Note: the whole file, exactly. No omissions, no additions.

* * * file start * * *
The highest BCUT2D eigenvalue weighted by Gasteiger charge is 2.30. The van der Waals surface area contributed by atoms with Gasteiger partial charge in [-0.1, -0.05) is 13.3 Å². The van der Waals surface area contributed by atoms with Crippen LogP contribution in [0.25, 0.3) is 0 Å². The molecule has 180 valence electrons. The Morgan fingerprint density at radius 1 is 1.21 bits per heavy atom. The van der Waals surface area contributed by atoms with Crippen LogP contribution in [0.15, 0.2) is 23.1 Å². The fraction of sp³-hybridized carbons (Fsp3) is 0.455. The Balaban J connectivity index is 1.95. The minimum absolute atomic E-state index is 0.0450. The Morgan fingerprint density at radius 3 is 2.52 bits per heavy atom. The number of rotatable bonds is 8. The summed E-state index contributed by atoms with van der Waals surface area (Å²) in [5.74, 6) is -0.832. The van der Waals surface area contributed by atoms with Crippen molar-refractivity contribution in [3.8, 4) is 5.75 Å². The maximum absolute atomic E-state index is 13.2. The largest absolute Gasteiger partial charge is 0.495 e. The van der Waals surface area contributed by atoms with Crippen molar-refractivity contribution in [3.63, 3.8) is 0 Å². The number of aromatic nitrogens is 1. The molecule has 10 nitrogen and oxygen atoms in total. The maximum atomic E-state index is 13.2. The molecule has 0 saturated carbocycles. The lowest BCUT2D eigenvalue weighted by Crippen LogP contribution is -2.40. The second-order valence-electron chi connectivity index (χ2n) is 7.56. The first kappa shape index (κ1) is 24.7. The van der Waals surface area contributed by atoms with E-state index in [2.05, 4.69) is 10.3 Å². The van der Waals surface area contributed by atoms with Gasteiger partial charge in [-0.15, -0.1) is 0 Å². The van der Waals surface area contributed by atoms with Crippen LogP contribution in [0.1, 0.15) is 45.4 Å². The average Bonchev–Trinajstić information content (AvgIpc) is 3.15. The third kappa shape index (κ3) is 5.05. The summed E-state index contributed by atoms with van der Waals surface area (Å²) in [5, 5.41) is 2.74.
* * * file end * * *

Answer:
The highest BCUT2D eigenvalue weighted by Gasteiger charge is 2.30. The van der Waals surface area contributed by atoms with Gasteiger partial charge in [-0.1, -0.05) is 13.3 Å². The van der Waals surface area contributed by atoms with Crippen LogP contribution in [0.25, 0.3) is 0 Å². The molecule has 180 valence electrons. The Morgan fingerprint density at radius 1 is 1.21 bits per heavy atom. The van der Waals surface area contributed by atoms with Crippen LogP contribution in [0.15, 0.2) is 23.1 Å². The fraction of sp³-hybridized carbons (Fsp3) is 0.455. The Balaban J connectivity index is 1.95. The minimum absolute atomic E-state index is 0.0450. The Morgan fingerprint density at radius 3 is 2.52 bits per heavy atom. The number of rotatable bonds is 8. The summed E-state index contributed by atoms with van der Waals surface area (Å²) in [5.74, 6) is -0.832. The van der Waals surface area contributed by atoms with Crippen molar-refractivity contribution in [3.8, 4) is 5.75 Å². The maximum absolute atomic E-state index is 13.2. The largest absolute Gasteiger partial charge is 0.495 e. The van der Waals surface area contributed by atoms with Crippen molar-refractivity contribution in [3.63, 3.8) is 0 Å². The number of aromatic nitrogens is 1. The molecule has 10 nitrogen and oxygen atoms in total. The maximum atomic E-state index is 13.2. The molecule has 0 saturated carbocycles. The lowest BCUT2D eigenvalue weighted by Crippen LogP contribution is -2.40. The second-order valence-electron chi connectivity index (χ2n) is 7.56. The first kappa shape index (κ1) is 24.7. The van der Waals surface area contributed by atoms with E-state index in [2.05, 4.69) is 10.3 Å². The van der Waals surface area contributed by atoms with Gasteiger partial charge in [-0.15, -0.1) is 0 Å². The van der Waals surface area contributed by atoms with Crippen LogP contribution in [0.1, 0.15) is 45.4 Å². The average Bonchev–Trinajstić information content (AvgIpc) is 3.15. The third kappa shape index (κ3) is 5.05. The summed E-state index contributed by atoms with van der Waals surface area (Å²) in [5, 5.41) is 2.74.